In the context of the impasse surrounding the Delhi Assembly, this would mean that while the Union can revive the Assembly by revoking the Order under Article 239AB, dissolution is still the Lt. Governor’s prerogative. The Union may have suspended Section 6(2)(b) of the GNCTD Act (we are not aware of the exact contents of the Presidential Order issued in February, 2014), but any decision to dissolve the Assembly has to emanate from the Lt. Governor. Whether the Union invokes Section 49 of the GNCTD Act to issue directions to the Lt. Governor in this regard or leaves the Lt. Governor free to decide for himself is a political question. But if and when the fifth Delhi Assembly is dissolved, this post may assist in deciphering the legal symphony to which democracy will be dancing in our national capital in the coming days.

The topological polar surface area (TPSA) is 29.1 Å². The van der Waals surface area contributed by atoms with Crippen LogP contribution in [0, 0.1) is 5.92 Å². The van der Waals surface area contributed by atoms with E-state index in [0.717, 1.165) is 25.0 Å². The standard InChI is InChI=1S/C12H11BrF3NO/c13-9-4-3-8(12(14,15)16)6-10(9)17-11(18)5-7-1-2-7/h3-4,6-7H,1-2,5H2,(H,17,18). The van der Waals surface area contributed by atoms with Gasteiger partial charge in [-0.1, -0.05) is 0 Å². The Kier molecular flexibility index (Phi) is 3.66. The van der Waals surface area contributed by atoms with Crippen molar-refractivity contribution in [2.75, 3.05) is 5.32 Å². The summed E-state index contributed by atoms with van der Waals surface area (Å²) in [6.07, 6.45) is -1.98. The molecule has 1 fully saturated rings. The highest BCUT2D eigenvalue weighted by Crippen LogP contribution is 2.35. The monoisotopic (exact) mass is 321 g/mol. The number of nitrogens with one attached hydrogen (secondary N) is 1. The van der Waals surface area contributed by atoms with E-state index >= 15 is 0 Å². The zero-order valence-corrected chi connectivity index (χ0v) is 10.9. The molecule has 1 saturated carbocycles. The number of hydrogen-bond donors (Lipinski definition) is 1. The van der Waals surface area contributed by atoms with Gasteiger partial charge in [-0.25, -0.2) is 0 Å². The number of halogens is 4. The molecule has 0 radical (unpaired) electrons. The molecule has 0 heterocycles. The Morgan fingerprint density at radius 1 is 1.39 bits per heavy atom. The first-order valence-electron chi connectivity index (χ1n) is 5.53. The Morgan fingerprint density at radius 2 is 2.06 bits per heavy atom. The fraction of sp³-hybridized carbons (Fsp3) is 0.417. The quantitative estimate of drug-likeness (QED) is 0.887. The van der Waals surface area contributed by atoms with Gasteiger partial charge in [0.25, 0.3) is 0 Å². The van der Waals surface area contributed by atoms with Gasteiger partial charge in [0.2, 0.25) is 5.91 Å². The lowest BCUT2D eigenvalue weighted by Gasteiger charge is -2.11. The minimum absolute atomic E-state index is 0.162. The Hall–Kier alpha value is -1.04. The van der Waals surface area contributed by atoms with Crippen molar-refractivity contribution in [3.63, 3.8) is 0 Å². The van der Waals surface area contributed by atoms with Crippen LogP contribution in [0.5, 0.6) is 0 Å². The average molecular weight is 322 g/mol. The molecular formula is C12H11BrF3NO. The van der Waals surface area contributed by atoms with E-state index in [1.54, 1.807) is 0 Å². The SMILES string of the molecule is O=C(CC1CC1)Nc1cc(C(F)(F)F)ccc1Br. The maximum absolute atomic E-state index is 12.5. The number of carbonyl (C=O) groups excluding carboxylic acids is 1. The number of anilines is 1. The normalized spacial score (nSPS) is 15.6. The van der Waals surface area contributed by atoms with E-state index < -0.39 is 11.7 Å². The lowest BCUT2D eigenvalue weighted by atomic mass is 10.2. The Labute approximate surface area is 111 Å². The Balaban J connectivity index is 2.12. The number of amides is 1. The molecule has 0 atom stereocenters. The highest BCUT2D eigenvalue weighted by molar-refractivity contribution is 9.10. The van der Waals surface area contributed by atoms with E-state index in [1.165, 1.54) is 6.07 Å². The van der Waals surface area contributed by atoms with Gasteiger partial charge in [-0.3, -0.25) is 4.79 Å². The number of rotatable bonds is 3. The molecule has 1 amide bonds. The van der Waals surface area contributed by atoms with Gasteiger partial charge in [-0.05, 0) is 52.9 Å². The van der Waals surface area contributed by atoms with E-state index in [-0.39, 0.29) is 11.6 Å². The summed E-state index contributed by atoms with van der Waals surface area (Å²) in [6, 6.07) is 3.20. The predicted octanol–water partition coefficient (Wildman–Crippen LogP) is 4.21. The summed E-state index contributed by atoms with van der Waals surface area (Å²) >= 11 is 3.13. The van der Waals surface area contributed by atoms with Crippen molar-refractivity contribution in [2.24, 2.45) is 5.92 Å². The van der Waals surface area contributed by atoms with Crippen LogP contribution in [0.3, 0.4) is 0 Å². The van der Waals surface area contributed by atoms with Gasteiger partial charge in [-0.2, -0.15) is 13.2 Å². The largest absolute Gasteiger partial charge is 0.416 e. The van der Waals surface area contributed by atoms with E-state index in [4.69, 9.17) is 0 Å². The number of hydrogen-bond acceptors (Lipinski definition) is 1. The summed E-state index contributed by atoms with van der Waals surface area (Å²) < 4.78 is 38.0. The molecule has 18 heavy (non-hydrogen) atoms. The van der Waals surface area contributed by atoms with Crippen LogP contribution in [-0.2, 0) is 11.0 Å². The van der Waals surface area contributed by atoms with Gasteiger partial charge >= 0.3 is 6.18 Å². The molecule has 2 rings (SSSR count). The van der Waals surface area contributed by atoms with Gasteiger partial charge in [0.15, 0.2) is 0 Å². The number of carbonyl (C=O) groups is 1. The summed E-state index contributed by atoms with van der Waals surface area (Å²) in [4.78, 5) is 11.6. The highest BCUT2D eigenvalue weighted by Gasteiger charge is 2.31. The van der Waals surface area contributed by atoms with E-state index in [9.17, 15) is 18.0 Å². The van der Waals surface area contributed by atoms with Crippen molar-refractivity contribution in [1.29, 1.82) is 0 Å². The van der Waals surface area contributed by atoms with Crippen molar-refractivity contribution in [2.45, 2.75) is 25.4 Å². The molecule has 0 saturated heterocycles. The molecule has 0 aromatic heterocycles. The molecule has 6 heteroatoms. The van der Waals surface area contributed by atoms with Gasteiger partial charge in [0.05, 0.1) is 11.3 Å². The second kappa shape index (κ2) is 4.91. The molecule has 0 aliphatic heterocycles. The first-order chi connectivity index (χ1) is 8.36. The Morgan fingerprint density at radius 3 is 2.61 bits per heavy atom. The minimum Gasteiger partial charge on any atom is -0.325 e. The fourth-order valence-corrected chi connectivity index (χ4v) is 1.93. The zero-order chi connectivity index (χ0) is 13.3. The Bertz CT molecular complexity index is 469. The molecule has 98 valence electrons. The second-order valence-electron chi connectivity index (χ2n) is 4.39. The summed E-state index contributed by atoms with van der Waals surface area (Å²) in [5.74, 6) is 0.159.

Back to the basics, hopefully
The electoral mileage which could be derived out of the Delhi Assembly issue for the 2014 General Elections undoubtedly contributed to dulling the legal questions at hand. However, we would be doing a great disservice to our constitutional fabric if we limit discussions on the functioning of our constitutional institutions to only partisan politics and electoral opportunities.